Materials You May Need:
- Joint Trowel (If you choose Gun Grade Caulk)
- Masking Tape (If you choose Gun Grade Caulk)
- Caulk Gun
- Stiff Bristled Brush
- Matte Knife
- Dish Soap
- Rags for cleaning up mistakes
1. To re-caulk, remove all of the old caulk from the joint as well as the backer rod you should find underneath it. The caulk should pull right out once you have a good grip on it. Use a utility knife to remove any stubborn caulk that remains.
2. Inspect the joint for any stones or debris and make sure that the joint extends to the ground. If you find any place that the deck touches the coping you will want to remove part of the deck. If the problem area is small, you may be able to chisel away the deck. If the problem covers a wide area then it could be worthwhile to rent a demo hammer or a quick saw from your local hardware store.
3. Once the joint has had all the debris removed scrub the area with a stiff-bristled brush and a dilute solution of water and dish soap to remove any dirt or dust. Let area dry.
4. Next, take backer rod and insert it into the joint until the top of the rod is at least ľ inch deep.
5. Caulk the expansion joint. There are a few choices of pool caulk. Deck-o-Seal and Vulkem are two popular brand names.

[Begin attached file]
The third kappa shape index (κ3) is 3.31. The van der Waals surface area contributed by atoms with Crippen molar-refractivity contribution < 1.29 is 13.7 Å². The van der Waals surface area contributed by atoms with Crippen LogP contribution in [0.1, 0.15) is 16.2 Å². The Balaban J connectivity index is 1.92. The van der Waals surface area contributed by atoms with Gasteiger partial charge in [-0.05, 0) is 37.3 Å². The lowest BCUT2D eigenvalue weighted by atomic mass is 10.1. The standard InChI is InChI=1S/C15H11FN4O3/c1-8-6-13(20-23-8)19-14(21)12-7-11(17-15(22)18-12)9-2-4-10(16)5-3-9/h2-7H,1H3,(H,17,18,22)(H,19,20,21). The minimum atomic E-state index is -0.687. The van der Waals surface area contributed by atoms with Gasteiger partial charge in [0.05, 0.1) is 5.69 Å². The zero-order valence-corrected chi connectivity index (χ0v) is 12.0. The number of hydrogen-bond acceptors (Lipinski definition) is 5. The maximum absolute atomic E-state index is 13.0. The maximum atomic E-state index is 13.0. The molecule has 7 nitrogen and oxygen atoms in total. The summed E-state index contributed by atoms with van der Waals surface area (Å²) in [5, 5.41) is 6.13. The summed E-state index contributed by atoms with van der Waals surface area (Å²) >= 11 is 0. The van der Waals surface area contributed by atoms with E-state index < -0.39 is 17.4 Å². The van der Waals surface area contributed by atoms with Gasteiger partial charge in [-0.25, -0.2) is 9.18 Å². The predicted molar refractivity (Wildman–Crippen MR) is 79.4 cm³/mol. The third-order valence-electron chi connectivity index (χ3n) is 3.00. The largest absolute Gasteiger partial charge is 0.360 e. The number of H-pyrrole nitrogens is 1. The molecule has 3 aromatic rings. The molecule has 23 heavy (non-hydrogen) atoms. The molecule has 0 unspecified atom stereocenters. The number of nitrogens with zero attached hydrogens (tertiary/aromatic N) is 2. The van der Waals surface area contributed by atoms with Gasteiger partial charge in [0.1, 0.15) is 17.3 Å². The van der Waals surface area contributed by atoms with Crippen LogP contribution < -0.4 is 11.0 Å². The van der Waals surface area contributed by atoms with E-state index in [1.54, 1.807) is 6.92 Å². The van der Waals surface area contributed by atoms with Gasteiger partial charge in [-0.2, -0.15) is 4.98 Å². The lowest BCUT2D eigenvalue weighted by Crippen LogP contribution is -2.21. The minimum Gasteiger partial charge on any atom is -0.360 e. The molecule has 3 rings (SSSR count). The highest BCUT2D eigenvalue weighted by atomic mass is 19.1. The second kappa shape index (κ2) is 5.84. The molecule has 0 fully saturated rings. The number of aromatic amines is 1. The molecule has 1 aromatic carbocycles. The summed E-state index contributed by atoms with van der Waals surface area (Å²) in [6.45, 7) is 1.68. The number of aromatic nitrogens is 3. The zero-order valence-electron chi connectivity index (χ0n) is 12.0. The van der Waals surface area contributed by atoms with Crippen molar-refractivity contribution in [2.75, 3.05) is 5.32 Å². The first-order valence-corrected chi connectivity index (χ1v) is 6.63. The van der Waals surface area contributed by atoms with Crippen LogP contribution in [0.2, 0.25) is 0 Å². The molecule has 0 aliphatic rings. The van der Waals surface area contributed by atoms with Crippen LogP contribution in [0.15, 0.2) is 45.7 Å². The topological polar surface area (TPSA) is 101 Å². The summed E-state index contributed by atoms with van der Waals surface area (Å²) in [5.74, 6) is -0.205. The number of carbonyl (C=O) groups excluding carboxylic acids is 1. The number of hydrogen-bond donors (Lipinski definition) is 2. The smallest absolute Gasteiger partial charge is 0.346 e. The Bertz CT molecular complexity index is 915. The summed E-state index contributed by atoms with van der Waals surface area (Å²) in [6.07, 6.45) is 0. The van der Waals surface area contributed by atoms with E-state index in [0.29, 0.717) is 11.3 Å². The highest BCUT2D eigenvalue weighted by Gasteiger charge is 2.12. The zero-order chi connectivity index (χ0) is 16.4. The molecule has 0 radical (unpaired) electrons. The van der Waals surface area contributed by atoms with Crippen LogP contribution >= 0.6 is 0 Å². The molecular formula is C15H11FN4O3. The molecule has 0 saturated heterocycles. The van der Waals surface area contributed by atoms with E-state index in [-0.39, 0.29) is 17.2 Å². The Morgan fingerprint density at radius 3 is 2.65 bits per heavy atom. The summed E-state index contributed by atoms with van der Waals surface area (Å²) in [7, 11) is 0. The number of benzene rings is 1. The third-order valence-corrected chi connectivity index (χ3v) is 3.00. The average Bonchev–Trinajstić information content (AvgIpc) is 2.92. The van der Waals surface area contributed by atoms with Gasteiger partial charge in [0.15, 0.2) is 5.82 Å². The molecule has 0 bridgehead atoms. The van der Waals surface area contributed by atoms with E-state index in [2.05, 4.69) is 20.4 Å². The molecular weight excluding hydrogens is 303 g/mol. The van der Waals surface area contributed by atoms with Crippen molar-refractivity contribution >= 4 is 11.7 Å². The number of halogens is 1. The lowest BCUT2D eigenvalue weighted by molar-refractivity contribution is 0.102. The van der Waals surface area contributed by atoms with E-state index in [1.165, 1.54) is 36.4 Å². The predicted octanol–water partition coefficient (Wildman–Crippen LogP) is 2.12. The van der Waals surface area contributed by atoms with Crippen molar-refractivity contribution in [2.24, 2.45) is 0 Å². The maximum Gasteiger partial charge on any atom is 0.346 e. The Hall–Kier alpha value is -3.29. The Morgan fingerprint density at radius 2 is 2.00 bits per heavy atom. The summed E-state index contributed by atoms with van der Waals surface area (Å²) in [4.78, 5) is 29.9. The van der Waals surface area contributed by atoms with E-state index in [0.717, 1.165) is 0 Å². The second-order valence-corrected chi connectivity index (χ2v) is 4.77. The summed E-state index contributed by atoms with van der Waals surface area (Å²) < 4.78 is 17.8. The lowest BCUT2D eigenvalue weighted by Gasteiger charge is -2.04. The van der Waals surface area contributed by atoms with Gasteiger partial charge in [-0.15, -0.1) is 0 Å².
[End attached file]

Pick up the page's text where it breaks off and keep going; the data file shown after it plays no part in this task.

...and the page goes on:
- Self-leveling pool caulk is runnier than traditional caulk and requires no taping on either side of the joint or finishing of the caulk bead. The caulk will flow, smoothing itself out. Self-leveling caulk will flow downhill so if your deck isnít 100% level the caulk will pool in the low spots. For this reason you must use tape or putty on an open ended joint to prevent the caulk from running out.
- Semi self-leveling caulk has similar qualities to self-leveling caulk but is less runny. It will flow but not as much.
- For traditional caulk, called gun grade, you need to mask either side of the joint with tape before sealing the joint. Once the caulk is in the joint you need to trowel it smooth. The tape will prevent the caulk from adhering to your deck and coping, remove it before the caulk sets.
All caulks are affected by temperature and have an ideal temperature for curing listed in the directions. Generally the hotter the weather the runnier the caulk will be. The best weather for caulking is around 70 degrees and dry.
Be sure to visit our Pool Caulk Section in our store!